Yes, people think we’re crazy,” says Johannes Fritz, with a wry smile. And surveying the scene, it is easy to see why. We are in a playing field, in a small village in Austria, close to the Slovenian border.
In it stands a makeshift camp, with all the usual outdoors paraphernalia. But it is the large aviary, containing 14 northern bald ibis and two human “foster parents” who are gently tending to their avian flock that really draws your attention. That, and the microlights parked nearby.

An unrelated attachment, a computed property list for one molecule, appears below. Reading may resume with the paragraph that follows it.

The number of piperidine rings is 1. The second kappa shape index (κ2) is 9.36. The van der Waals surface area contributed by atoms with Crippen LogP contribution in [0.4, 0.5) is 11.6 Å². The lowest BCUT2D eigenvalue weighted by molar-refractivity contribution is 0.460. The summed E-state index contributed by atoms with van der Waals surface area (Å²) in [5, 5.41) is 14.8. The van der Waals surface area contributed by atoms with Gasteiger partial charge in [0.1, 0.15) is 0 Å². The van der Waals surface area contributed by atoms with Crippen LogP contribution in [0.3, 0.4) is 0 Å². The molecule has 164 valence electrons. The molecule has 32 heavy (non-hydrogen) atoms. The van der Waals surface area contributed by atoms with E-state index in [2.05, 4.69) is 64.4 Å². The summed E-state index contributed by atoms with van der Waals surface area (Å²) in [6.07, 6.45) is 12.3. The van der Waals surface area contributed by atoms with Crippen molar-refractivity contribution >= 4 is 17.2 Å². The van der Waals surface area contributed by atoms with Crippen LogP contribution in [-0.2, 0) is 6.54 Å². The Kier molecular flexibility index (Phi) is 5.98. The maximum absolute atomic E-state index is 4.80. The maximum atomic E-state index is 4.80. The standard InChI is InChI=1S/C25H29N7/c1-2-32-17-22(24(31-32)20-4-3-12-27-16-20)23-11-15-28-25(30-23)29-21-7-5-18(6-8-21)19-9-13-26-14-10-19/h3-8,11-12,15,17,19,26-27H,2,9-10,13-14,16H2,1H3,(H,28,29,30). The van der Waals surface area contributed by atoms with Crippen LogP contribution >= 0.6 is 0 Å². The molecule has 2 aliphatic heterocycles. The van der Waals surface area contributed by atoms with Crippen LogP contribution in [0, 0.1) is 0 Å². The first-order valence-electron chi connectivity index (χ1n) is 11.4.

For the past couple of days, this unassuming spot has been home to the Waldrapp team, “Waldrapp” being another name for the northern bald ibis. This is no ordinary migration.
The scientists are teaching the birds their route by getting them to follow a microlight. A 1,300km flight from Germany to Italy.